Federations plan association to take over European Championships
By Callum Murray
The European sports federations that participated in this summer’s inaugural multi-sports European Championships in Glasgow and Berlin are looking to create an association to take over ownership of the championships from European Championships Management, the private company that initiated it, following a debrief meeting of stakeholders last week.
Sportcal understands that, after the success of the inaugural edition in August, the federations have taken the view that it is no longer appropriate for the championships to be run by a private company and have proposed creating an association which would also include the European Broadcasting Union, the umbrella body of public-service broadcasters which was an early and enthusiastic supporter of the concept.
The European Championships were conceived by Paul Bristow and Marc Jörg, former collaborators on the development of European soccer’s Uefa Champions League, who then created the London-based ECM to develop and realise the concept.
Bristow and Jörg had long been aware that, uniquely in Europe there was no regular continental multi-sport games, to compare with the likes of the Asian Games, Pan American Games or African Games, albeit the situation has since changed with the launch of the European Olympic Committees’ European Games.
Bristow today declined to comment on the latest talks.
In April, Bristow told Sportcal Insight: “We saw a gap in the marketplace: no multi-sports event in Europe. Every other continent has a successful games. That was the starting point of our curiosity, and the main driver for why we started.”
The promotional pitch that Bristow and Jörg delivered, as they strove to persuade federations used to staging their own events to sign up to the multi-sports concept, was ‘the power of aggregation’: the concept that by branding, packaging and bringing the sports together, “the whole would be greater than the sum of the parts.”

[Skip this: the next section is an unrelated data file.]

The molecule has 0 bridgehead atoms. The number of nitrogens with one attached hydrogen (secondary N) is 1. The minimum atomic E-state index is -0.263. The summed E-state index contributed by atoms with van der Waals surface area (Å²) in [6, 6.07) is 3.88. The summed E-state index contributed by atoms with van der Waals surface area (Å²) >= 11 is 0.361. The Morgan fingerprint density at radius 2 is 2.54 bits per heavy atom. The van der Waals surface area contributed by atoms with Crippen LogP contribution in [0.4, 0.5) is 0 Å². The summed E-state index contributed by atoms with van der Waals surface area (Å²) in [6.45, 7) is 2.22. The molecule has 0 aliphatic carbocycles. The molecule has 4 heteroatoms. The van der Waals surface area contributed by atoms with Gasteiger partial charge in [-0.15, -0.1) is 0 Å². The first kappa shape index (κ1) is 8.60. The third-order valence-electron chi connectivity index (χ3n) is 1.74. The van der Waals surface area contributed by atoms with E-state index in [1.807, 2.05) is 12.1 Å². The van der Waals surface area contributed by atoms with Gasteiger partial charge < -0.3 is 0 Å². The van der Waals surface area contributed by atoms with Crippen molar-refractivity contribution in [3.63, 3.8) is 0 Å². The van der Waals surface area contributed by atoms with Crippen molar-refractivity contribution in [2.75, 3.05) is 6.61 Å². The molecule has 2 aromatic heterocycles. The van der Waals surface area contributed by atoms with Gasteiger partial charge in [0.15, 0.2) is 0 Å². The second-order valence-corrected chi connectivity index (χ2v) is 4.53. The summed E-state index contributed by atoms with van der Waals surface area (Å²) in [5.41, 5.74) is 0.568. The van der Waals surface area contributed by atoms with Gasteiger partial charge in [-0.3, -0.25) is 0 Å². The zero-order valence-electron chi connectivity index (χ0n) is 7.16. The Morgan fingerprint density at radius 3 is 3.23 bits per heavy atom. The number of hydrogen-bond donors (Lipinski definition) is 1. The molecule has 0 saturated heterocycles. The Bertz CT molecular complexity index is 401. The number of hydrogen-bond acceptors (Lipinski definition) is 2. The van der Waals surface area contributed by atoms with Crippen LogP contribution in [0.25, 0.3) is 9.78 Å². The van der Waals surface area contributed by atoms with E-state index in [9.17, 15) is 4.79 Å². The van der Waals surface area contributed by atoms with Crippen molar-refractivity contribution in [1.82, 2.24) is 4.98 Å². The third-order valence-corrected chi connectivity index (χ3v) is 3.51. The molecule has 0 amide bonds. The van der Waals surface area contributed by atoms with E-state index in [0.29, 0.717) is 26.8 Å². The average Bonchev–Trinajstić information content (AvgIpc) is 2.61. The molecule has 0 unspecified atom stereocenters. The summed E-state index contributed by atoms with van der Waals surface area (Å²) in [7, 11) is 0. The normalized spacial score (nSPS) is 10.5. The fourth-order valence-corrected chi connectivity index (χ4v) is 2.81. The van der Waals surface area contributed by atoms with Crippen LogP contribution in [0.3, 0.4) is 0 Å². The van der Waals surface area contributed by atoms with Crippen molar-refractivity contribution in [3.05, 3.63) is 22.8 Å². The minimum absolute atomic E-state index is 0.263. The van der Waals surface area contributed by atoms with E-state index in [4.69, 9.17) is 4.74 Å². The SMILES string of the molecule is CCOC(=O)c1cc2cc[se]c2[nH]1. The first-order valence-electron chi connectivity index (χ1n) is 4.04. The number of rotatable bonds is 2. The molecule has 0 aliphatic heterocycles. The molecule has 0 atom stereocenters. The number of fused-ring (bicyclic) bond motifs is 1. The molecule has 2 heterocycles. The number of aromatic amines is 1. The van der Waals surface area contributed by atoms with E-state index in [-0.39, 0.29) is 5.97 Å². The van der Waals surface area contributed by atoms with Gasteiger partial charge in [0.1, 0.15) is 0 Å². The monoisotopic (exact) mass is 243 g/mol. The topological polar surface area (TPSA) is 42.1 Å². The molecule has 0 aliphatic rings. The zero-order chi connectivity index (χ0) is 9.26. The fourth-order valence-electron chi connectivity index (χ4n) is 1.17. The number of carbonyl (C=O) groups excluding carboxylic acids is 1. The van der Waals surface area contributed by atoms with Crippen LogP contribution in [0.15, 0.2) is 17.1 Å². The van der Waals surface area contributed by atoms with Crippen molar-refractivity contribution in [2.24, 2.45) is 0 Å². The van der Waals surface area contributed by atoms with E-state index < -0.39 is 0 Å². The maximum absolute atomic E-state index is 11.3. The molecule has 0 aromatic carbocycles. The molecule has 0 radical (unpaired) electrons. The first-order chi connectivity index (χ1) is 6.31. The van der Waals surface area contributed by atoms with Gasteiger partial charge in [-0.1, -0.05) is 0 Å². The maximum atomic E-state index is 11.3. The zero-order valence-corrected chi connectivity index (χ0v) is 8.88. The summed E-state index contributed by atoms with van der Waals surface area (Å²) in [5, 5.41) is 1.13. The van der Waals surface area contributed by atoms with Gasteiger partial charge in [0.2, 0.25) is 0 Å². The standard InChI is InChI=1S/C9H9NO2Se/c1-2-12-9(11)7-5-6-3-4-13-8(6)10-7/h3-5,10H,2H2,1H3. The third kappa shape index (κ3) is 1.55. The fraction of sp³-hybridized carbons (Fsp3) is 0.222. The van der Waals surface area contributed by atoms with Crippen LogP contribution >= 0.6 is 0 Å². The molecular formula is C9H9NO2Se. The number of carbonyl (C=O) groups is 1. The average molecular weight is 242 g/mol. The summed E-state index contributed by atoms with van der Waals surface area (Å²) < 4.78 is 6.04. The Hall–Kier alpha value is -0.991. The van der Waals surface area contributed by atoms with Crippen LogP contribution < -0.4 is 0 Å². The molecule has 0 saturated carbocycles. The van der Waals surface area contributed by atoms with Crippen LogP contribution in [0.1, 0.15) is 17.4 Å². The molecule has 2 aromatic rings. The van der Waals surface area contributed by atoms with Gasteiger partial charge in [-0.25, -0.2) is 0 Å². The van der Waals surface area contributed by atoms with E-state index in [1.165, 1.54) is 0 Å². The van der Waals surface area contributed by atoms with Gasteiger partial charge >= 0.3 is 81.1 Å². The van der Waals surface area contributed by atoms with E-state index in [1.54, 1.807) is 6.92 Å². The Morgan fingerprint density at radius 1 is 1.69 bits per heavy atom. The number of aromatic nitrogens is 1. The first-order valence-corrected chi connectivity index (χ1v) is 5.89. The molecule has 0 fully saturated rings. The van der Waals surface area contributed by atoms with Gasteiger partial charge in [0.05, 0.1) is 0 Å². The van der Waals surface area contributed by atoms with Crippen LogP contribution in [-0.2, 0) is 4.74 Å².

This summer’s inaugural European Championships in Berlin and Glasgow combined and aggregated the existing European Championships of athletics, aquatics, cycling, gymnastics, rowing, triathlon and a new golf team championships. The athletics competition was held in Berlin from 7 to 12 August (thanks to a hosting deal that had already been agreed), and the remaining sports staged in Glasgow (and the surrounding area) from 2 to 12 August.
It is understood that several cities and regions have expressed interest in hosting forthcoming editions of the quadrennial championships.
The cities are likely to have been encouraged by the experience of this year’s host cities, with Billy Garrett, head of sport at Glasgow Life, the charity that delivers cultural, sporting and learning activities on behalf of Glasgow City Council, having told Sportcal in August that, with a budget of £90 million ($116.5 million), hosting the championships was good value, compared with, for example, the Commonwealth Games which the city hosted in 2014 (£90 million represented about 20 per cent of the Glasgow 2014 budget, he said).
Asked in August what the chances were of finding a single city to host the 2022 edition, Bristow said: “Some are interested, but there’s also interest from other candidates, where it’s more of a joint hosting between different centres. There are advantages and disadvantages to a single city. We don’t want to make it a precondition because it narrows the options.”
Interest is high, Bristow said, because staging standalone
European Championships for a single sport is “a challenge for the cities. It’s
good but it doesn’t really move the needle. They’re not big enough to get a
return on investment. It’s difficult to generate publicity and promotion to get
the best out of it. [The combined event] creates volume - the city can get
A review on the broadcast appeal of the 2018 European Championships can be found in the latest edition of Sportcal Insight.